89. 89 4.1.3. - Flashlight with brightness, c olour and blink adjustment See the full book “Educational Robotics with Halocode” from the same author. 4.1.4. - Emergency vehicle lighting Emergenc y vehicles, such as ambulances, fire engines, patrol cars , snowplows or cranes ar e equipped with intense blinking lights that warn of their presence. The colour of the light identifies the type of vehicle. In most countries, police, fire and medical services carry, respectively, blue, red and yellow lights. Objetive Complexity Carry out an emergency light with Halocode with the following functionalities:  Long press = Turn on or off  Short press = Change color Time 20’ Program: medium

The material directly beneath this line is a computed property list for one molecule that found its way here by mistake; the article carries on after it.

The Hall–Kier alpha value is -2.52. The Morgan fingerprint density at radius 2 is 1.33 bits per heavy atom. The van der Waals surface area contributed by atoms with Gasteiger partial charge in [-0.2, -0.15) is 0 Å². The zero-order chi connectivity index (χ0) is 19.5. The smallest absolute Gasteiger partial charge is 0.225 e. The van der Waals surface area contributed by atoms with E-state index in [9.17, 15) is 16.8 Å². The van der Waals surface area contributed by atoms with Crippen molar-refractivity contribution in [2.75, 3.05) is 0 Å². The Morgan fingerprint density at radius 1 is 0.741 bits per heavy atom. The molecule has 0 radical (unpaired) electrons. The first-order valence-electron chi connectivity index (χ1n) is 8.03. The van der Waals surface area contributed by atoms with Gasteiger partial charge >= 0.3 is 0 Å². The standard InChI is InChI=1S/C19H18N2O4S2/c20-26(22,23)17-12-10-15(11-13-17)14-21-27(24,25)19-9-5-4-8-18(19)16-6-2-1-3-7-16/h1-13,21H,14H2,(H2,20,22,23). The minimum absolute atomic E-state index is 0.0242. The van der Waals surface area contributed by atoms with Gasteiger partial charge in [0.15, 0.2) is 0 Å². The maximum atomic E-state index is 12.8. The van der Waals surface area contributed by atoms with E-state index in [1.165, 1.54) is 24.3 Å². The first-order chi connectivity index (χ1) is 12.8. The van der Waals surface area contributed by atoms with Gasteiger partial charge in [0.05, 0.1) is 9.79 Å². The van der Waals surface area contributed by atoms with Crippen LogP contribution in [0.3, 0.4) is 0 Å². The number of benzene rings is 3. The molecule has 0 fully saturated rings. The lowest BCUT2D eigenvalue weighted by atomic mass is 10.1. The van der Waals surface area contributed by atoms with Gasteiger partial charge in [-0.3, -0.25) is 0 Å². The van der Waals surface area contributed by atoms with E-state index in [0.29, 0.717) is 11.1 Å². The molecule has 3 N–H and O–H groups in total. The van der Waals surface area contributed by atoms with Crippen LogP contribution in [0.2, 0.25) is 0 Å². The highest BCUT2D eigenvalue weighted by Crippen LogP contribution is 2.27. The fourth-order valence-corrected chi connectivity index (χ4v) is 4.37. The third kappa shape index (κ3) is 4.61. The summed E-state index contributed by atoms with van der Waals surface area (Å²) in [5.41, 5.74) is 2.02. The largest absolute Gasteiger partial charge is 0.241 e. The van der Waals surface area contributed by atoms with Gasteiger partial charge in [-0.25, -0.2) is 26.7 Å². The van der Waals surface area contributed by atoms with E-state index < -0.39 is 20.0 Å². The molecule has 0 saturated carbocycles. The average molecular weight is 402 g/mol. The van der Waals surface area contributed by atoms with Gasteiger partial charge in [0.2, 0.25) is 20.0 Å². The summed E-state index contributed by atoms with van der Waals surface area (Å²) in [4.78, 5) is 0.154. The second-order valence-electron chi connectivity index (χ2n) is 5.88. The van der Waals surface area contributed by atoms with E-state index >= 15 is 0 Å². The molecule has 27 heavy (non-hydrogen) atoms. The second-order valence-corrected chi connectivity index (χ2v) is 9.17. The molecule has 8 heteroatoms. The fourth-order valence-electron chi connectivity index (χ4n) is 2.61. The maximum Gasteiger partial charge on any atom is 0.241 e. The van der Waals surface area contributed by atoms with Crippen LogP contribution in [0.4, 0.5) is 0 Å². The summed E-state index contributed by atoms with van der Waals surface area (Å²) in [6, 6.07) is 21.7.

27. 27 2.1. 3 . - Sound and voice sensor Halocode integrates a sound sensor and voice sensor . This sensor gives Halocode a sense similar to the sense of hearing capable, not only of measuring the intensity of sound, but also of interpreting it, which allows interesting applications, such as for example that the user can turn on or off the LEDS with the voice . By means of this type of sensor it is possible to carry out a multitude of devices such as a sound level meter (instrument that measures the ambient sound), sonic alarms or a fun light noise for the classroom. 2.1.4 . - Gyroscopic and accelerometer sensor Halocode has a gyroscopic sensor and accelerometer, which allow to measure the angular movement and acceleration in the 3 axes. Th e gyroscope range is + - 180° on the X axis and + - 90 ° o n the Y axis, while the accelerometer range is + - 8g. With this component we can detect board r o tation and accelerations as well as its position in its 3 axes.